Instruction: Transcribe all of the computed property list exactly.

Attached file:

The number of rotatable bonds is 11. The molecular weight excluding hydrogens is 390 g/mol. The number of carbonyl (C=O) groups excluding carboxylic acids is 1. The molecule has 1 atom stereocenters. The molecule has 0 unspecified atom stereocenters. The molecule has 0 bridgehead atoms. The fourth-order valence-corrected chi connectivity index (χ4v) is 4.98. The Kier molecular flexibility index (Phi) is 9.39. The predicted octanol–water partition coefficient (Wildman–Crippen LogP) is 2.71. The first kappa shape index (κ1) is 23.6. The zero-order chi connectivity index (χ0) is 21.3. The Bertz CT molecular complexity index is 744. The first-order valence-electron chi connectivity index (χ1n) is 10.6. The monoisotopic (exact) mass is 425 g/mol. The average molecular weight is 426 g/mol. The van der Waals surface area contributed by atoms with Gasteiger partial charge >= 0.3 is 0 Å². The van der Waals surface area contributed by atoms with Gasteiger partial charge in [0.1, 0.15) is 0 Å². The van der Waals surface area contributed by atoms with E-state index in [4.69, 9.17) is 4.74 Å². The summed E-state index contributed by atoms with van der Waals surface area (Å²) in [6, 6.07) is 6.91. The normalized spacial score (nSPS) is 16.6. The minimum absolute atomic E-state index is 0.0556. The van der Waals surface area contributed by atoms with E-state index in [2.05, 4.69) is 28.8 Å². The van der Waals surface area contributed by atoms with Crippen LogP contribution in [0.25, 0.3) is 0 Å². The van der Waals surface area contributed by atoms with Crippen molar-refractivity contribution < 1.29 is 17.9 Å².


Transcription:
The number of rotatable bonds is 11. The molecular weight excluding hydrogens is 390 g/mol. The number of carbonyl (C=O) groups excluding carboxylic acids is 1. The molecule has 1 atom stereocenters. The molecule has 0 unspecified atom stereocenters. The molecule has 0 bridgehead atoms. The fourth-order valence-corrected chi connectivity index (χ4v) is 4.98. The Kier molecular flexibility index (Phi) is 9.39. The predicted octanol–water partition coefficient (Wildman–Crippen LogP) is 2.71. The first kappa shape index (κ1) is 23.6. The zero-order chi connectivity index (χ0) is 21.3. The Bertz CT molecular complexity index is 744. The first-order valence-electron chi connectivity index (χ1n) is 10.6. The monoisotopic (exact) mass is 425 g/mol. The average molecular weight is 426 g/mol. The van der Waals surface area contributed by atoms with Gasteiger partial charge >= 0.3 is 0 Å². The van der Waals surface area contributed by atoms with Gasteiger partial charge in [0.1, 0.15) is 0 Å². The van der Waals surface area contributed by atoms with E-state index in [4.69, 9.17) is 4.74 Å². The summed E-state index contributed by atoms with van der Waals surface area (Å²) in [6, 6.07) is 6.91. The normalized spacial score (nSPS) is 16.6. The minimum absolute atomic E-state index is 0.0556. The van der Waals surface area contributed by atoms with E-state index in [2.05, 4.69) is 28.8 Å². The van der Waals surface area contributed by atoms with Crippen LogP contribution in [0.25, 0.3) is 0 Å². The van der Waals surface area contributed by atoms with Crippen molar-refractivity contribution < 1.29 is 17.9 Å².